In August 2005, construction began on the 70-year-old Mustang Stadium to build a newly-designed Mustang Memorial Plaza where Week of Welcome events, commencement ceremonies and football and soccer games will continue to be held.
The stadium, which sits on the west part of campus between the business building and campus offices, has a tentative completion date of August 2006. Construction will not hinder Cal Poly Open House events, athletics director Alison Cone said.
When completed, the new stadium will hold 10,000 people – 1,500 more than the previous stadium, Cone said, “and will include amenities such as elevators (and) restrooms,” something the previous rented seats did not offer. The stadium will also include a press area, coaching, radio and television booths, special box seating and an upgraded playing field with lighting.
“Our senior season will be the first to play for it (the stadium),” said Sharon Day, a junior who plays for the women’s soccer team. “That’ll be really cool for us.”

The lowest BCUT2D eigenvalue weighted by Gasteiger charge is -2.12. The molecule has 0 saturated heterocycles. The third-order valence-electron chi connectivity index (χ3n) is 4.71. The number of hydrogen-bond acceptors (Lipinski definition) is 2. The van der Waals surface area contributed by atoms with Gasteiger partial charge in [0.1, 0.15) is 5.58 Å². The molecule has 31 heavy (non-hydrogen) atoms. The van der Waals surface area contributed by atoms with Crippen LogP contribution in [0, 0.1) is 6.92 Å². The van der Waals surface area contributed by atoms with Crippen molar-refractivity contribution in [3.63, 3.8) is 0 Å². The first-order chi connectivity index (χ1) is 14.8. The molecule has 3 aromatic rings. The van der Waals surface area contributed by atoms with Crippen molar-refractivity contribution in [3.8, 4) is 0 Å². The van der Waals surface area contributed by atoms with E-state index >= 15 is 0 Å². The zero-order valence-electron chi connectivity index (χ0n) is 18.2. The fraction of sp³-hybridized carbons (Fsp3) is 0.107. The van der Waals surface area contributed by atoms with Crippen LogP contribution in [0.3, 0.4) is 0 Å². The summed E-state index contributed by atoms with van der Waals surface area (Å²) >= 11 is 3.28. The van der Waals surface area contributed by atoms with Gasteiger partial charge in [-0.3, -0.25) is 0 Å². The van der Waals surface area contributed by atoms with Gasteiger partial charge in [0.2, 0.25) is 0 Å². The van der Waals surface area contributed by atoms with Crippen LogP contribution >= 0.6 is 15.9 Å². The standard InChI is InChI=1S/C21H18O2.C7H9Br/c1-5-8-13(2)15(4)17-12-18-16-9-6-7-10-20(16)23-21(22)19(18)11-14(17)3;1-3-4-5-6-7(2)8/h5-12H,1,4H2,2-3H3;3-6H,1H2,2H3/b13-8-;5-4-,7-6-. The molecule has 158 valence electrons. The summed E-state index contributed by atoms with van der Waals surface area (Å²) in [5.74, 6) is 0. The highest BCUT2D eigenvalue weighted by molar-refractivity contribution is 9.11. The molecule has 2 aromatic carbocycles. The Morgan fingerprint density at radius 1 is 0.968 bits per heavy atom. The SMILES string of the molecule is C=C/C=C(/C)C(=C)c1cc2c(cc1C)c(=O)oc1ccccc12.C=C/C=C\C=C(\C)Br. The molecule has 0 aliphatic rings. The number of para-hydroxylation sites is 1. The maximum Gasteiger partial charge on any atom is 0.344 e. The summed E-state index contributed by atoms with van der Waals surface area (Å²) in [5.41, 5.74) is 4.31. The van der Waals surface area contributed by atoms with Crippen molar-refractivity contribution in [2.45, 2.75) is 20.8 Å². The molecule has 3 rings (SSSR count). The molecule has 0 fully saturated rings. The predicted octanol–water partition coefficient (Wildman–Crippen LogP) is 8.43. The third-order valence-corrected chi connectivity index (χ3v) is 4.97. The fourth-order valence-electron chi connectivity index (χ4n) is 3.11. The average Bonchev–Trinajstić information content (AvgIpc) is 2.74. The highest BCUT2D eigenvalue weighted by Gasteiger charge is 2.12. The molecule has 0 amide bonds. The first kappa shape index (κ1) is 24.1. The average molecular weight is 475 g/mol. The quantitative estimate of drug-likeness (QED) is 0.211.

There were a number of reasons to renovate the stadium, Cone said. “It’s the one place that will hold everyone. It was not of the quality that other buildings on campus were.”
We have a really competitive football team,” Cone said. “They needed a first-class venue to compete in.”
The approximate cost of phase one is $21.5 million, Cone said.
In August 2004, Cal Poly alumnus Alex G. Spanos donated $4 million to the stadiums’ renovation, according to a California State University Web site article.
The donation “is the largest single gift in the history of Cal Poly athletics,” the article said.
“We have two major donors and a number of others,” Cone said.
Throughout construction, California Boulevard has been closed to through traffic causing nearby residents, students and vehicles to find a different route to campus.
When construction commences, the C-1 parking lot will become a memorial to the football team of 1960, many of the members lost their lives in a tragic plane crash.
“An important part of the renovation of our stadium is our goal to recognize and honor all of the members of the 1960 football team who perished in a tragic plane crash in Ohio,” said Cal Poly President Warren Baker in an August article.
The plaza will be a memorial to those students and coaches who died. It will be the focal point of the stadium entrance to students, alumni and visitors attending games.
“We feel that permanent recognition on the Cal Poly campus of the young men who lost their lives and lost their friends and teammates is long overdue,” Baker said.